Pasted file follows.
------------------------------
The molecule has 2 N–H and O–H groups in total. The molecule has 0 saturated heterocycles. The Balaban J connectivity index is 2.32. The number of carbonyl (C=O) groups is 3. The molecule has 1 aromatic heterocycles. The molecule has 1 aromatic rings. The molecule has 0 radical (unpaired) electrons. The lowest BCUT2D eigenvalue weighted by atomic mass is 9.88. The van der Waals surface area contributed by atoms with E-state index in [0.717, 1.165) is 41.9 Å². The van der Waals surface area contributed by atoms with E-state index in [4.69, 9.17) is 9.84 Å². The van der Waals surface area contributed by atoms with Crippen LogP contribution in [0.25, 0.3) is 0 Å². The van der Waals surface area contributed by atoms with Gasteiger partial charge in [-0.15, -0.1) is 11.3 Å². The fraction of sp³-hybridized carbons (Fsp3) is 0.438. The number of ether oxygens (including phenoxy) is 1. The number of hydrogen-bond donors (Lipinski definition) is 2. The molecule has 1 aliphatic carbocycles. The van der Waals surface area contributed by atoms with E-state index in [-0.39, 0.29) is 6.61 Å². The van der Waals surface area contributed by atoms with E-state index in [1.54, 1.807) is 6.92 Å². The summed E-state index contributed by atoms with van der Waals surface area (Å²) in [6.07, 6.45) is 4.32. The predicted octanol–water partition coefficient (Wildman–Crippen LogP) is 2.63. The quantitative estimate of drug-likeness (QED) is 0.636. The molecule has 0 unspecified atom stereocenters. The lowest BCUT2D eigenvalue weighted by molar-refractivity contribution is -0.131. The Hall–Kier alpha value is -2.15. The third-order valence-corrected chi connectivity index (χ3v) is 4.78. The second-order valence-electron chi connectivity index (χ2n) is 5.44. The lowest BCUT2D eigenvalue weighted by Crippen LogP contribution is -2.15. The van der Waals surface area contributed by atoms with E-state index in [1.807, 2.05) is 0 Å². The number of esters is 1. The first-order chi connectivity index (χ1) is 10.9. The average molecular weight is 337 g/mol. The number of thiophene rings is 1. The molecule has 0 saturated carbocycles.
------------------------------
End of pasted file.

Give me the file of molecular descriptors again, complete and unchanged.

The molecule has 2 N–H and O–H groups in total. The molecule has 0 saturated heterocycles. The Balaban J connectivity index is 2.32. The number of carbonyl (C=O) groups is 3. The molecule has 1 aromatic heterocycles. The molecule has 1 aromatic rings. The molecule has 0 radical (unpaired) electrons. The lowest BCUT2D eigenvalue weighted by atomic mass is 9.88. The van der Waals surface area contributed by atoms with E-state index in [0.717, 1.165) is 41.9 Å². The van der Waals surface area contributed by atoms with E-state index in [4.69, 9.17) is 9.84 Å². The van der Waals surface area contributed by atoms with Crippen LogP contribution in [0.25, 0.3) is 0 Å². The van der Waals surface area contributed by atoms with Gasteiger partial charge in [-0.15, -0.1) is 11.3 Å². The fraction of sp³-hybridized carbons (Fsp3) is 0.438. The number of ether oxygens (including phenoxy) is 1. The number of hydrogen-bond donors (Lipinski definition) is 2. The molecule has 1 aliphatic carbocycles. The van der Waals surface area contributed by atoms with E-state index in [-0.39, 0.29) is 6.61 Å². The van der Waals surface area contributed by atoms with E-state index in [1.54, 1.807) is 6.92 Å². The summed E-state index contributed by atoms with van der Waals surface area (Å²) in [6.07, 6.45) is 4.32. The predicted octanol–water partition coefficient (Wildman–Crippen LogP) is 2.63. The quantitative estimate of drug-likeness (QED) is 0.636. The molecule has 0 unspecified atom stereocenters. The lowest BCUT2D eigenvalue weighted by molar-refractivity contribution is -0.131. The Hall–Kier alpha value is -2.15. The third-order valence-corrected chi connectivity index (χ3v) is 4.78. The second-order valence-electron chi connectivity index (χ2n) is 5.44. The lowest BCUT2D eigenvalue weighted by Crippen LogP contribution is -2.15. The van der Waals surface area contributed by atoms with E-state index in [1.807, 2.05) is 0 Å². The number of esters is 1. The first-order chi connectivity index (χ1) is 10.9. The average molecular weight is 337 g/mol. The number of thiophene rings is 1. The molecule has 0 saturated carbocycles.